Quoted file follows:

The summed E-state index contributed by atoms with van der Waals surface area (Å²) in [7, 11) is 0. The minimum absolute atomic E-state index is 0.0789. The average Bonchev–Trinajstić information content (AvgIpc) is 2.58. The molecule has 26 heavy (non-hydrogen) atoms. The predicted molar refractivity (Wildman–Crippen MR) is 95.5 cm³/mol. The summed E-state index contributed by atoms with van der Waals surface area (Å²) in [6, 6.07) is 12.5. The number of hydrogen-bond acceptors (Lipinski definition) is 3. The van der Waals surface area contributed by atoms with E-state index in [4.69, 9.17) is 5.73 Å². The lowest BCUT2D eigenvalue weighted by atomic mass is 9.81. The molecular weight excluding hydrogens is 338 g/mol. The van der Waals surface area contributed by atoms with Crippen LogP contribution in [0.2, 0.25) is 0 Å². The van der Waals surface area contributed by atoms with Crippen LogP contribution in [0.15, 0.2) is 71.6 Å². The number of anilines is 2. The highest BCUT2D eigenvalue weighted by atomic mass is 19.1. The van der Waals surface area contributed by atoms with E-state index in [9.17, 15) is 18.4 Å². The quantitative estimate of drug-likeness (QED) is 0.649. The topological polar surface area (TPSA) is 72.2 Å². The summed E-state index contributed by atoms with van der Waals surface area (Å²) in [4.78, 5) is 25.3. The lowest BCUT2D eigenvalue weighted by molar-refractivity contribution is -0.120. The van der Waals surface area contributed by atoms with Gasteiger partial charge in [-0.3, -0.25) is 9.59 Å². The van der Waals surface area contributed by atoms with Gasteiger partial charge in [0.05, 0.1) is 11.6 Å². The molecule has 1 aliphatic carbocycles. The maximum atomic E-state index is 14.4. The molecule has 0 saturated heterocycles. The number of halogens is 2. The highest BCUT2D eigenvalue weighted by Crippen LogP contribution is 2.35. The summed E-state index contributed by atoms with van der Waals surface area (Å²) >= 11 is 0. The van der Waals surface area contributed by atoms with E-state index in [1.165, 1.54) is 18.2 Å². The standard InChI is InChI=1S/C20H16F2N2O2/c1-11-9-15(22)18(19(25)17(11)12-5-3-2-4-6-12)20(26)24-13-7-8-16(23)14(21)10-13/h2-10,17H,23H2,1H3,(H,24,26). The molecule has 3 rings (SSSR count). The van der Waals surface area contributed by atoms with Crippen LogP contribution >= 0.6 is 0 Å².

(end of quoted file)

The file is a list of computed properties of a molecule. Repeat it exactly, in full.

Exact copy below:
The summed E-state index contributed by atoms with van der Waals surface area (Å²) in [7, 11) is 0. The minimum absolute atomic E-state index is 0.0789. The average Bonchev–Trinajstić information content (AvgIpc) is 2.58. The molecule has 26 heavy (non-hydrogen) atoms. The predicted molar refractivity (Wildman–Crippen MR) is 95.5 cm³/mol. The summed E-state index contributed by atoms with van der Waals surface area (Å²) in [6, 6.07) is 12.5. The number of hydrogen-bond acceptors (Lipinski definition) is 3. The van der Waals surface area contributed by atoms with E-state index in [4.69, 9.17) is 5.73 Å². The lowest BCUT2D eigenvalue weighted by atomic mass is 9.81. The molecular weight excluding hydrogens is 338 g/mol. The van der Waals surface area contributed by atoms with Crippen LogP contribution in [0.2, 0.25) is 0 Å². The van der Waals surface area contributed by atoms with Crippen LogP contribution in [0.15, 0.2) is 71.6 Å². The number of anilines is 2. The highest BCUT2D eigenvalue weighted by atomic mass is 19.1. The van der Waals surface area contributed by atoms with E-state index in [9.17, 15) is 18.4 Å². The quantitative estimate of drug-likeness (QED) is 0.649. The topological polar surface area (TPSA) is 72.2 Å². The summed E-state index contributed by atoms with van der Waals surface area (Å²) in [4.78, 5) is 25.3. The lowest BCUT2D eigenvalue weighted by molar-refractivity contribution is -0.120. The van der Waals surface area contributed by atoms with Gasteiger partial charge in [-0.3, -0.25) is 9.59 Å². The van der Waals surface area contributed by atoms with Gasteiger partial charge in [0.05, 0.1) is 11.6 Å². The molecule has 1 aliphatic carbocycles. The maximum atomic E-state index is 14.4. The molecule has 0 saturated heterocycles. The number of halogens is 2. The highest BCUT2D eigenvalue weighted by Crippen LogP contribution is 2.35. The summed E-state index contributed by atoms with van der Waals surface area (Å²) >= 11 is 0. The van der Waals surface area contributed by atoms with E-state index in [1.165, 1.54) is 18.2 Å². The standard InChI is InChI=1S/C20H16F2N2O2/c1-11-9-15(22)18(19(25)17(11)12-5-3-2-4-6-12)20(26)24-13-7-8-16(23)14(21)10-13/h2-10,17H,23H2,1H3,(H,24,26). The molecule has 3 rings (SSSR count). The van der Waals surface area contributed by atoms with Crippen LogP contribution >= 0.6 is 0 Å².